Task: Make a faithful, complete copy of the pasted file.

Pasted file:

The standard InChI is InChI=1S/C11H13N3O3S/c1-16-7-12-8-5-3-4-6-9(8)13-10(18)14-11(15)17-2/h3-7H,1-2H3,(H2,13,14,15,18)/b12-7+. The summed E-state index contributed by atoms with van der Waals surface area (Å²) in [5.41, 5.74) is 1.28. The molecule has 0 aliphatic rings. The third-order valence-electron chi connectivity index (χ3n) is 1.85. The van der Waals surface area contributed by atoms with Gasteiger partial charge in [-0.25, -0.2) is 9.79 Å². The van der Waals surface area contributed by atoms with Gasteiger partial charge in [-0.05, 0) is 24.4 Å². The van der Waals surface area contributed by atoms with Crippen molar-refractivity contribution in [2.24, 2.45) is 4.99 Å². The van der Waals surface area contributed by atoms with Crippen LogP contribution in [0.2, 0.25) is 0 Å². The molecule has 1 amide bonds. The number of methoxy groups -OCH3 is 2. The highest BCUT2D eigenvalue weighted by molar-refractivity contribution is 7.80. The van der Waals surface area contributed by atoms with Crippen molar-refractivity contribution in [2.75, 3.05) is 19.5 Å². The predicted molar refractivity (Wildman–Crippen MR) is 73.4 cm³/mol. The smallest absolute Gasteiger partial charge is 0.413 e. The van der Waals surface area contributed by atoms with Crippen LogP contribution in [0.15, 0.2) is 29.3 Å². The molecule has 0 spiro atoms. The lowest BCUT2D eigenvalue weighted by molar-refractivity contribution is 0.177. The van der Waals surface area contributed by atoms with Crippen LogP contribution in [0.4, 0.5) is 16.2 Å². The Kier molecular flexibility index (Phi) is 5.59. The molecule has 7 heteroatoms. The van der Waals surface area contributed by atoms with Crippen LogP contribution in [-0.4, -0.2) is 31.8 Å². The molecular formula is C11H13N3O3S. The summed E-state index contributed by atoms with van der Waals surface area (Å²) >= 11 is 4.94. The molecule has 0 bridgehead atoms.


The standard InChI is InChI=1S/C11H13N3O3S/c1-16-7-12-8-5-3-4-6-9(8)13-10(18)14-11(15)17-2/h3-7H,1-2H3,(H2,13,14,15,18)/b12-7+. The summed E-state index contributed by atoms with van der Waals surface area (Å²) in [5.41, 5.74) is 1.28. The molecule has 0 aliphatic rings. The third-order valence-electron chi connectivity index (χ3n) is 1.85. The van der Waals surface area contributed by atoms with Gasteiger partial charge in [-0.25, -0.2) is 9.79 Å². The van der Waals surface area contributed by atoms with Gasteiger partial charge in [-0.05, 0) is 24.4 Å². The van der Waals surface area contributed by atoms with Crippen molar-refractivity contribution in [2.24, 2.45) is 4.99 Å². The van der Waals surface area contributed by atoms with Crippen LogP contribution in [0.2, 0.25) is 0 Å². The molecule has 1 amide bonds. The number of methoxy groups -OCH3 is 2. The highest BCUT2D eigenvalue weighted by molar-refractivity contribution is 7.80. The van der Waals surface area contributed by atoms with Crippen molar-refractivity contribution in [2.75, 3.05) is 19.5 Å². The predicted molar refractivity (Wildman–Crippen MR) is 73.4 cm³/mol. The smallest absolute Gasteiger partial charge is 0.413 e. The van der Waals surface area contributed by atoms with Crippen LogP contribution in [0.15, 0.2) is 29.3 Å². The molecule has 0 spiro atoms. The lowest BCUT2D eigenvalue weighted by molar-refractivity contribution is 0.177. The van der Waals surface area contributed by atoms with Crippen LogP contribution in [0.4, 0.5) is 16.2 Å². The Kier molecular flexibility index (Phi) is 5.59. The molecule has 7 heteroatoms. The van der Waals surface area contributed by atoms with Crippen LogP contribution in [-0.4, -0.2) is 31.8 Å². The molecular formula is C11H13N3O3S. The summed E-state index contributed by atoms with van der Waals surface area (Å²) >= 11 is 4.94. The molecule has 0 bridgehead atoms.